Managing the Challenges of Caregiving

Recognizing the financial and emotional impact of caregiving.

While living longer can have many benefits—such as the ability to spend more time with family and friends—one of the downsides is that both physical and cognitive health often start to fail. Eventually, this could require assistance.

When a loved one needs care, it can impact the entire family—and particularly the individual’s primary caregiver. Providing care to another individual can take a toll physically, as well as emotionally and financially. So, it is vital to have help and resources available. Having a plan in place ahead of time can also be extremely beneficial.

 The High Cost of Caregiving

According to AARP, family and friends who provide care to an elderly loved one spend an average of $7,000 out-of-pocket each year. This is in addition to the physical and mental exhaustion.

Many care providers must also either cut back on work hours or quit their jobs altogether, which not only leads to loss of income, but also reduced retirement savings and ultimately less in future Social Security retirement benefits. Based on a MetLife study, this equates to an average overall financial loss of more than $300,000.

In some cases, caregivers may even have to take out hardship loans or take early withdrawals from their retirement accounts to cover their expenses. But having a plan in place before a loved one needs care can help to alleviate some, or possibly even all, of this burden.

 Documents That Should Be in Place

When developing a plan for your own or a loved one’s future care, there are some items that should be in place, such as Powers of Attorney, a Will, and other estate planning documents.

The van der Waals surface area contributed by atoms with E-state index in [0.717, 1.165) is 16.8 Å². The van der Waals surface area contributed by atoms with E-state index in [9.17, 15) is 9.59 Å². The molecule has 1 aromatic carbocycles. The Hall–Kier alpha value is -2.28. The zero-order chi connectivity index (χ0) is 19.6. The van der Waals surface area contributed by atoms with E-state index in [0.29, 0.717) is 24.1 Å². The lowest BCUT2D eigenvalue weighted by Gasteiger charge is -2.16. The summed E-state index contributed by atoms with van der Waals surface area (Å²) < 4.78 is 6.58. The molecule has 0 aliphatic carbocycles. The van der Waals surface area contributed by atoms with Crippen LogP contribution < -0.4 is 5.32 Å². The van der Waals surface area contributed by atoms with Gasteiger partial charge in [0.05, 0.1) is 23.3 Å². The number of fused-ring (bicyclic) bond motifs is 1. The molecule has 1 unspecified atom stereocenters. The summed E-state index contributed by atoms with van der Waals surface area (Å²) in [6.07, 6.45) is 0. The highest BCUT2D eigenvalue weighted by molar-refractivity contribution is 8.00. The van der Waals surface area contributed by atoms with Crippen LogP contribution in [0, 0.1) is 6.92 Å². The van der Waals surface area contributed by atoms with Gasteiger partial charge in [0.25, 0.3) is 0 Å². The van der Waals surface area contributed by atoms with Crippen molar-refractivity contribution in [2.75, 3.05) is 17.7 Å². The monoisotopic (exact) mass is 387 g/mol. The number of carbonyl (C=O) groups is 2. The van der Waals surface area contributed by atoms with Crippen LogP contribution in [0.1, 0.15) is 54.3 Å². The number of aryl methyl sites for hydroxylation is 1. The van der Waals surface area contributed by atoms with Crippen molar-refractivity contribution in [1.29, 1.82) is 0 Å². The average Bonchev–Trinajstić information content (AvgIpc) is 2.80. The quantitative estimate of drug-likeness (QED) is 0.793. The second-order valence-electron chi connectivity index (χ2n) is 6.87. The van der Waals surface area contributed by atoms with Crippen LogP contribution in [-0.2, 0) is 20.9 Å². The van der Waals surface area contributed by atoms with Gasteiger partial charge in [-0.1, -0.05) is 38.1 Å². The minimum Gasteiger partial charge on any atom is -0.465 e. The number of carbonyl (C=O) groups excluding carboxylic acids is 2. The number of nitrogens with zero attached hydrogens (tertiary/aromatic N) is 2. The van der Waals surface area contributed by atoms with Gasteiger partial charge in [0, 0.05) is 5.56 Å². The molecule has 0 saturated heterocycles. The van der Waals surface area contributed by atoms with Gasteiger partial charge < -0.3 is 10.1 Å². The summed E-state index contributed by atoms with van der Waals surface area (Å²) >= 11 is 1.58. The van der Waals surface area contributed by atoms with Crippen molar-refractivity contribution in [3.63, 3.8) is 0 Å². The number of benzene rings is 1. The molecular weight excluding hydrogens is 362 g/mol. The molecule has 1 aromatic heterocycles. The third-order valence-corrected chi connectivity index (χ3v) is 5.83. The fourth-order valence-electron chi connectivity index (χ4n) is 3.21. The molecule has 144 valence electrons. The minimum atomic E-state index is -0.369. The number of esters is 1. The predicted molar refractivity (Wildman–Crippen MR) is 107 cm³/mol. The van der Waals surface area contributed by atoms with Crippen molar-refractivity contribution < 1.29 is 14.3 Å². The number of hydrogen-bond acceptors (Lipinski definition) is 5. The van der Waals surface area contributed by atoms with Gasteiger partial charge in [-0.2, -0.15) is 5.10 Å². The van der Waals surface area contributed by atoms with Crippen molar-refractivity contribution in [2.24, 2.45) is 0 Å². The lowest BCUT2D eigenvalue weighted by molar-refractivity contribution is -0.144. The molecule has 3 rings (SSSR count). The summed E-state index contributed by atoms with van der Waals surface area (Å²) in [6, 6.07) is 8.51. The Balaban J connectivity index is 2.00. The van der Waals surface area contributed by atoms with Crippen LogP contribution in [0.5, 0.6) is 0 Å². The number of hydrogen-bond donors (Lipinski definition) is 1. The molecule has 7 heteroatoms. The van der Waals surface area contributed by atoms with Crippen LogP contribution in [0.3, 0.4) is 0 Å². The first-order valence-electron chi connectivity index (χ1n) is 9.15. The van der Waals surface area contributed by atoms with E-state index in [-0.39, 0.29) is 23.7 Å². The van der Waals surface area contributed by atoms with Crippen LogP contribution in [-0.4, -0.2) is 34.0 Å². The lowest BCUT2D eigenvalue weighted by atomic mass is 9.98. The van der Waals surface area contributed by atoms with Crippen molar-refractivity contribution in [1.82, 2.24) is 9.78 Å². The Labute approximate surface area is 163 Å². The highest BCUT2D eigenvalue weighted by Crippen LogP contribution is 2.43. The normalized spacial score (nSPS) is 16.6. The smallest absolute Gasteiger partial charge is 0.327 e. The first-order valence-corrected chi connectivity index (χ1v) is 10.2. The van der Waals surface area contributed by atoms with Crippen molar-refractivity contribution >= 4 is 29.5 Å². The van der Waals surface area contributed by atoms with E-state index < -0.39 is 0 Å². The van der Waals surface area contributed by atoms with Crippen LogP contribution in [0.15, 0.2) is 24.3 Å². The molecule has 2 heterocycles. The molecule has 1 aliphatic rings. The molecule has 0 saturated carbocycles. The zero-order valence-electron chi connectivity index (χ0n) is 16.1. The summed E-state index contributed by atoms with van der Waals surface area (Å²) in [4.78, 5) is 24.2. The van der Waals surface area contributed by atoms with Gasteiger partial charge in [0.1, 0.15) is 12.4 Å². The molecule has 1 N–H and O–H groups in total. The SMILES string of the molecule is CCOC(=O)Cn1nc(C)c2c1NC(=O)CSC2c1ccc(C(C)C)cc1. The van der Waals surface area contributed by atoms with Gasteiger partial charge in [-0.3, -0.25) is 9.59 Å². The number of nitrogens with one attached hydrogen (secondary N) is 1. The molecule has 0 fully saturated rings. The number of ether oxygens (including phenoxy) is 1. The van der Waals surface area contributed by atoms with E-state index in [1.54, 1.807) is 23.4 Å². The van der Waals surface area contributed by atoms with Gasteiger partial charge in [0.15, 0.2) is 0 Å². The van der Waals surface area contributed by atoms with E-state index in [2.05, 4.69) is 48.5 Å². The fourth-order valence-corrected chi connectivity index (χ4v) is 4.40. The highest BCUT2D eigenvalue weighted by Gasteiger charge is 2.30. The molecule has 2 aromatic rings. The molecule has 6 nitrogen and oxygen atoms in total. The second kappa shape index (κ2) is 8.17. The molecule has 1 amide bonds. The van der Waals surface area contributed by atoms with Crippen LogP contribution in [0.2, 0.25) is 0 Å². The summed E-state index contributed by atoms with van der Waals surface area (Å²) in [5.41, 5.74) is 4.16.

Powers of Attorney

Having powers of attorney in place can better ensure that an individual’s wishes are carried out if they become incapacitated. There are instances where it may make sense to have POAs effective now before incapacitation. The reason for this is because as we age, ordinary tasks become challenging, and we may need assistance from our trusted agent to take care of business for us. A durable power of attorney (POA) names one or more persons or agents who act on an individual’s behalf for financial, real estate, and legal transactions.  

A healthcare power of attorney designates one or more individuals, such as a spouse or other loved one(s), to make important healthcare decisions on a person’s behalf in case they are not able to do so on their own.


A will is a legal document that describes an individual’s wishes for the distribution of their assets, as well as names who is to receive them. Wills may also outline how dependents, such as a special-needs child, are to be cared for upon the individual’s passing.

Other Estate Planning Documents

Other estate planning documents, such as certain types of trusts, can also be beneficial in planning ahead for long-term care needs, which in turn, can help ease the strain on one’s caregiver(s).

 Other Care and Payment Options

Even with the best of intentions, a caregiver cannot be available 24/7. They also may not be qualified to provide all of the care that a loved one requires. So it is possible that other care options will have to be considered, such as hiring a home healthcare professional or moving the individual into a long-term care facility.

But this type of care can be expensive. According to the Genworth Cost of Care Survey, the monthly median cost of a home health aide in 2023 was nearly $6,300. And the average cost of just one month in a skilled nursing facility was $8,669 for a semi-private room and $9,733 for a private room.

These expenses have the ability to quickly deplete assets. So it is important for both a care recipient and caregiver to have additional payment alternatives available.